President Trump began his third straight week of angry defiance of the election results, brooding behind the scenes about the state of his campaign’s legal challenges and of Georgia’s hand recount while refusing the pleas of some advisers to commit to a peaceful transfer of power.

Despite mounting legal losses in courts and a retreat by his attorneys in a federal case filed against Pennsylvania election officials, Trump dug in on his false claim that he “won” the election.

The president also assailed Georgia for what he described on Twitter as a “Fake” and “MEANINGLESS” recount in that state, which President-elect Joe Biden leads by 14,205 votes and has been projected to win. Trump officials seized late Monday on the discovery of about 2,600 eligible votes in heavily Republican Floyd County that were not included in initial tallies, although they would not be enough to change the outcome statewide.

Georgia’s Republican secretary of state, Brad Raffensperger, said in an interview Monday that he has come under increasing pressure from fellow Republicans to exclude ballots in an effort to reverse Trump’s narrow loss and that the president’s misinformation campaign has gotten so out of hand that he has received death threats.

Trump’s campaign has begun winding down its operations, with employment contracts for a number of aides expiring on Sunday. The president, frustrated that his campaign lawyers were not appearing more frequently on television to amplify his baseless claim that he was the real election winner, has elevated attorneys Rudolph W. Giuliani and Jenna Ellis to run his legal and public-relations efforts to overturn the results.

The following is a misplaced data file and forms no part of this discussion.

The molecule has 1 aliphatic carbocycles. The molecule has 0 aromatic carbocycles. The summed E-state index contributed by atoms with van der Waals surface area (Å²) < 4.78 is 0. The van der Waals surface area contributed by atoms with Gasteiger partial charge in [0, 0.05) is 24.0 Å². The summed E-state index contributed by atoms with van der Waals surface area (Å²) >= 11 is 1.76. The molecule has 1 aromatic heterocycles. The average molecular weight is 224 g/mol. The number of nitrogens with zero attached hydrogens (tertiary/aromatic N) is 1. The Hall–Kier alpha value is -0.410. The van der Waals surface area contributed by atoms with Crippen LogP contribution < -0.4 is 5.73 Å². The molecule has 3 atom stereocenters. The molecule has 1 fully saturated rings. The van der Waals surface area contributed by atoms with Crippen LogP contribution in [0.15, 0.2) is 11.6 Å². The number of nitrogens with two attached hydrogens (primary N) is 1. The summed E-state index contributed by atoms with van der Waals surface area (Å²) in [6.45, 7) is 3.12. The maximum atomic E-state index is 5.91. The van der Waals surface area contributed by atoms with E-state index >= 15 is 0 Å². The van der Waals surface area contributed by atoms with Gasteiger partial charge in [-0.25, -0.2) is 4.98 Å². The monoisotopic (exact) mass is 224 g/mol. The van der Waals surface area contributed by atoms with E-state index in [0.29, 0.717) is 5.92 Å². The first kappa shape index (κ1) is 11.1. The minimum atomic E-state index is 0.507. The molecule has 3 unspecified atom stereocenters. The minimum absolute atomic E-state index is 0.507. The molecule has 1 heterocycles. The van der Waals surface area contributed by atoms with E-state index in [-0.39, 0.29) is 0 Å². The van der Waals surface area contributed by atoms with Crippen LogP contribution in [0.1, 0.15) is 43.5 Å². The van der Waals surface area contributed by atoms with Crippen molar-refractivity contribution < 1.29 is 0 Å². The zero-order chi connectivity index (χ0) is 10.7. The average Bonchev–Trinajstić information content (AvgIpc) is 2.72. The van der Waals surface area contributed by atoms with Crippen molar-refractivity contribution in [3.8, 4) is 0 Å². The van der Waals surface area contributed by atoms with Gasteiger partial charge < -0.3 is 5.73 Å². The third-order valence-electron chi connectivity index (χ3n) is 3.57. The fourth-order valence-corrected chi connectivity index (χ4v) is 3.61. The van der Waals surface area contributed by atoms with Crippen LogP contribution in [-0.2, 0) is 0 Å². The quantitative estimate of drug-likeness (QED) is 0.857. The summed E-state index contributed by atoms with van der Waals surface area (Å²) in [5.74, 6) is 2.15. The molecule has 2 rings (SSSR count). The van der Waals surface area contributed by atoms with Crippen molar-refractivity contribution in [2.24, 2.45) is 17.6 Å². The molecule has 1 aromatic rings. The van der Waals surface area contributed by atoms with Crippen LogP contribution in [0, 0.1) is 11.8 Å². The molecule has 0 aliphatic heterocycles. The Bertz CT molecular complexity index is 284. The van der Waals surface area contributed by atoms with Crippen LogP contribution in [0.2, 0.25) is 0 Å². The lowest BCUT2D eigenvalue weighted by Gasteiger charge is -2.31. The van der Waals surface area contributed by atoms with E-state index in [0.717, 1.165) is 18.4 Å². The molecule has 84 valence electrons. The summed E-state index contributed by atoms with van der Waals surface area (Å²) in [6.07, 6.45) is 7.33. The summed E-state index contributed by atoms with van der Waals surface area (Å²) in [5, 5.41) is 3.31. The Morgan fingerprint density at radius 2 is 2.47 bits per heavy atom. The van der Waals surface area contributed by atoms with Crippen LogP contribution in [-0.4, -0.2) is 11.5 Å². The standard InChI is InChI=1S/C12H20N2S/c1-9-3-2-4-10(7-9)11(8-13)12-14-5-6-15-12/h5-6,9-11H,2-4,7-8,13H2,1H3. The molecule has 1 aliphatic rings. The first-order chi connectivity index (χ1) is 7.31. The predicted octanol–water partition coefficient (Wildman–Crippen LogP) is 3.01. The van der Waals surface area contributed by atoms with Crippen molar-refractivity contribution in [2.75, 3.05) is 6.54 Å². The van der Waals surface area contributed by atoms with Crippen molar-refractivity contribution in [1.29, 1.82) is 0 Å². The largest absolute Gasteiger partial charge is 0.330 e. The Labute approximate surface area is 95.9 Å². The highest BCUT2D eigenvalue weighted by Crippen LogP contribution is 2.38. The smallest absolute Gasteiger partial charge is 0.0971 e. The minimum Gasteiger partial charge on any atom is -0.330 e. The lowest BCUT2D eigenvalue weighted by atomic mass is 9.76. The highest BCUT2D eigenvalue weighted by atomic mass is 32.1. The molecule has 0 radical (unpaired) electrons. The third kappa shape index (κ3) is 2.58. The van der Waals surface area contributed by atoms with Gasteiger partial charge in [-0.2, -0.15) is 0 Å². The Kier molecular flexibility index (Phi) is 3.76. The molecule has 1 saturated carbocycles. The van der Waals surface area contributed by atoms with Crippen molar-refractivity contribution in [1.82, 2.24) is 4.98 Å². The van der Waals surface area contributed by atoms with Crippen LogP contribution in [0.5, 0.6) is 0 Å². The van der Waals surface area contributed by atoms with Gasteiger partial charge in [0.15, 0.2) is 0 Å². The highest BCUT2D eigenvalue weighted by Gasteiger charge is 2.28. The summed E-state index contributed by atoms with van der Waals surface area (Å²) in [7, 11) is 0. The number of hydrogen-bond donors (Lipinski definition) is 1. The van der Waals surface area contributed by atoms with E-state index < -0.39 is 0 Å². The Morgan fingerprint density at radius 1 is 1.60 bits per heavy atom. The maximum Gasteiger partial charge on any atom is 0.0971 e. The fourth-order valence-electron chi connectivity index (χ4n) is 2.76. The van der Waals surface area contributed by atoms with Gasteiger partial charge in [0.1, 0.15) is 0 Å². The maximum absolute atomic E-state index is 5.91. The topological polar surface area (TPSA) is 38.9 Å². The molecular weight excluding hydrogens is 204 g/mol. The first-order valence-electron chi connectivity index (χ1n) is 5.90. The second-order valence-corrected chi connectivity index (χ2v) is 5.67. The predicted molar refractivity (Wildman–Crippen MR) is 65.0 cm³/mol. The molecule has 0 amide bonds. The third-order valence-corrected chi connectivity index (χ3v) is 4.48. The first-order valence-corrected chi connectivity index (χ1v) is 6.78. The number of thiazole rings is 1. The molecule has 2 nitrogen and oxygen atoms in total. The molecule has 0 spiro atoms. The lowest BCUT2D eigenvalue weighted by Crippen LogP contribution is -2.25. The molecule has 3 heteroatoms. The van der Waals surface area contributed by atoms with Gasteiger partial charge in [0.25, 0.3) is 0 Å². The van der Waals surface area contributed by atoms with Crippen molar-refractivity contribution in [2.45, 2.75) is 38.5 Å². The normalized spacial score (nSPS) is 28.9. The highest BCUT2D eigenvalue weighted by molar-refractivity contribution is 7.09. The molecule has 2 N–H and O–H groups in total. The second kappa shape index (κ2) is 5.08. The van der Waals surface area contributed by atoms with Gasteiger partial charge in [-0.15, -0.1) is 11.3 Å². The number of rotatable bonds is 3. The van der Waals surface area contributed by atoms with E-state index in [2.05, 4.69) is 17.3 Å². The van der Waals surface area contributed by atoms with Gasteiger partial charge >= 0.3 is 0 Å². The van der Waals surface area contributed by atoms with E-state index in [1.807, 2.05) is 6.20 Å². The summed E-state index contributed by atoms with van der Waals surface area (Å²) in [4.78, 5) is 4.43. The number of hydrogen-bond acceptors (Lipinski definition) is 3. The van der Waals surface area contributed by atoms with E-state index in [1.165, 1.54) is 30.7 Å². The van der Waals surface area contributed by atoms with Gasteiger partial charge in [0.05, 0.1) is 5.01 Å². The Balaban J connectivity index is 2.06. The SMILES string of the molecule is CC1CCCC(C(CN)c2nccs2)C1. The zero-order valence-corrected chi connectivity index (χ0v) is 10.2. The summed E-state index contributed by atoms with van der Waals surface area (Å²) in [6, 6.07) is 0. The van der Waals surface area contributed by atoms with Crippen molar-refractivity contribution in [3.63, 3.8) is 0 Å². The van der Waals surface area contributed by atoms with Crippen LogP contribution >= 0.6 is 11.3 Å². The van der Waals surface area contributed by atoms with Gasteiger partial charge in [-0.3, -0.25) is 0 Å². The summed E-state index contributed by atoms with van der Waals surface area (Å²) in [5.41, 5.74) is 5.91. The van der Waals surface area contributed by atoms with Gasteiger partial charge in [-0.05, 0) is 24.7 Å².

Some of Trump’s advisers have encouraged him to permit the Biden transition operation to officially begin its work and to commit to a peaceful transfer of power, even if he is not yet ready to concede.

But the president — who is actively talking about running for president again in four years — has refused those entreaties, arguing that he thinks his core supporters want to see him “keep fighting,” according to one of these advisers, who like some others interviewed for this story spoke on the condition of anonymity to reveal private deliberations.

“He is more dug into his position than he was at the beginning,” this adviser said. “He thinks this is his base for 2024, and that half the country are warriors fighting for him, and that he’s got to keep fighting.”

Referring to Trump’s circle of close advisers, this person added, “All of his people are despondent.”

White House spokespeople declined to comment.